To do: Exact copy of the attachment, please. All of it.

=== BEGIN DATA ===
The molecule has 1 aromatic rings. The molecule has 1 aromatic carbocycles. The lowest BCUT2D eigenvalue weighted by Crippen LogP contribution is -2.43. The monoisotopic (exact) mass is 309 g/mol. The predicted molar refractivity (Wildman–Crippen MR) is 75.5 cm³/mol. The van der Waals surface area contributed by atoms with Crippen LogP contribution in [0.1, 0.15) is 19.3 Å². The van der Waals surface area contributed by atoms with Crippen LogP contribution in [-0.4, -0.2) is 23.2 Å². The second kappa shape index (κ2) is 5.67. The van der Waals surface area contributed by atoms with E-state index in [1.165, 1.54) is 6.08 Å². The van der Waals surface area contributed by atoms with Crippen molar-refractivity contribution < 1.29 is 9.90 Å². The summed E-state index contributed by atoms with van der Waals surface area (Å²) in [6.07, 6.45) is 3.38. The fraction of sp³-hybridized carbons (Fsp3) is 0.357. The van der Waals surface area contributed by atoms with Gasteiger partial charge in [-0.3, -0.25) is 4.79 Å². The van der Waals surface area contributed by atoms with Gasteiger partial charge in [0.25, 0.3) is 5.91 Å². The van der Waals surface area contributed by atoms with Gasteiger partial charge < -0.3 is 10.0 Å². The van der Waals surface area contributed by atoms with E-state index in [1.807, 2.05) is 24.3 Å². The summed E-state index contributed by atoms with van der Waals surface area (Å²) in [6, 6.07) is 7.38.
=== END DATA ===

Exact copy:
The molecule has 1 aromatic rings. The molecule has 1 aromatic carbocycles. The lowest BCUT2D eigenvalue weighted by Crippen LogP contribution is -2.43. The monoisotopic (exact) mass is 309 g/mol. The predicted molar refractivity (Wildman–Crippen MR) is 75.5 cm³/mol. The van der Waals surface area contributed by atoms with Crippen LogP contribution in [0.1, 0.15) is 19.3 Å². The van der Waals surface area contributed by atoms with Crippen LogP contribution in [-0.4, -0.2) is 23.2 Å². The second kappa shape index (κ2) is 5.67. The van der Waals surface area contributed by atoms with E-state index in [1.165, 1.54) is 6.08 Å². The van der Waals surface area contributed by atoms with Crippen molar-refractivity contribution < 1.29 is 9.90 Å². The summed E-state index contributed by atoms with van der Waals surface area (Å²) in [6.07, 6.45) is 3.38. The fraction of sp³-hybridized carbons (Fsp3) is 0.357. The van der Waals surface area contributed by atoms with Gasteiger partial charge in [-0.3, -0.25) is 4.79 Å². The van der Waals surface area contributed by atoms with Gasteiger partial charge in [0.25, 0.3) is 5.91 Å². The van der Waals surface area contributed by atoms with Gasteiger partial charge < -0.3 is 10.0 Å². The van der Waals surface area contributed by atoms with E-state index in [1.807, 2.05) is 24.3 Å². The summed E-state index contributed by atoms with van der Waals surface area (Å²) in [6, 6.07) is 7.38.